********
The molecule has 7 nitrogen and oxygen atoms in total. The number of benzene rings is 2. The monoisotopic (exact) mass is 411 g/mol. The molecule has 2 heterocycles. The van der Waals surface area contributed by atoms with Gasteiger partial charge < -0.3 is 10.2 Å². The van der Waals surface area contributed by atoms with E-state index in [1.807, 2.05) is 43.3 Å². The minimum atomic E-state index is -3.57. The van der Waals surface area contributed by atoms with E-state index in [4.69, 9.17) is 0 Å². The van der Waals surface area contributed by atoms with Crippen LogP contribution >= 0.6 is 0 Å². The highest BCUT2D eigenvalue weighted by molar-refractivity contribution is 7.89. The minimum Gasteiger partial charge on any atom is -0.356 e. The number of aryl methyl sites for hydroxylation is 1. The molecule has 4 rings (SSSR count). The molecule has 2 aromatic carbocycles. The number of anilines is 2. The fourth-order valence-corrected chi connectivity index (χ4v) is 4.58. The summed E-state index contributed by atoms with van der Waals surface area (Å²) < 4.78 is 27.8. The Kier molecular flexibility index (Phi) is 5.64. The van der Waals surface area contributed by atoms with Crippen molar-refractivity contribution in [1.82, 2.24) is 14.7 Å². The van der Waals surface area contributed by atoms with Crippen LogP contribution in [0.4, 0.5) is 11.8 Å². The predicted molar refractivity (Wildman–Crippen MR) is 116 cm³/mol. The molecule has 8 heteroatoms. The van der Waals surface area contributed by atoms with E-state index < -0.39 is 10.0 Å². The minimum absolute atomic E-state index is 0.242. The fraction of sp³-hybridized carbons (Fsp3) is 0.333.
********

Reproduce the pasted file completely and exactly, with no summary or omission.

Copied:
The molecule has 7 nitrogen and oxygen atoms in total. The number of benzene rings is 2. The monoisotopic (exact) mass is 411 g/mol. The molecule has 2 heterocycles. The van der Waals surface area contributed by atoms with Gasteiger partial charge < -0.3 is 10.2 Å². The van der Waals surface area contributed by atoms with E-state index in [1.807, 2.05) is 43.3 Å². The minimum atomic E-state index is -3.57. The van der Waals surface area contributed by atoms with E-state index in [4.69, 9.17) is 0 Å². The van der Waals surface area contributed by atoms with Crippen LogP contribution >= 0.6 is 0 Å². The highest BCUT2D eigenvalue weighted by molar-refractivity contribution is 7.89. The minimum Gasteiger partial charge on any atom is -0.356 e. The number of aryl methyl sites for hydroxylation is 1. The molecule has 4 rings (SSSR count). The molecule has 2 aromatic carbocycles. The number of anilines is 2. The fourth-order valence-corrected chi connectivity index (χ4v) is 4.58. The summed E-state index contributed by atoms with van der Waals surface area (Å²) < 4.78 is 27.8. The Kier molecular flexibility index (Phi) is 5.64. The van der Waals surface area contributed by atoms with Crippen molar-refractivity contribution in [1.82, 2.24) is 14.7 Å². The van der Waals surface area contributed by atoms with Crippen LogP contribution in [0.4, 0.5) is 11.8 Å². The predicted molar refractivity (Wildman–Crippen MR) is 116 cm³/mol. The molecule has 8 heteroatoms. The van der Waals surface area contributed by atoms with E-state index < -0.39 is 10.0 Å². The minimum absolute atomic E-state index is 0.242. The fraction of sp³-hybridized carbons (Fsp3) is 0.333.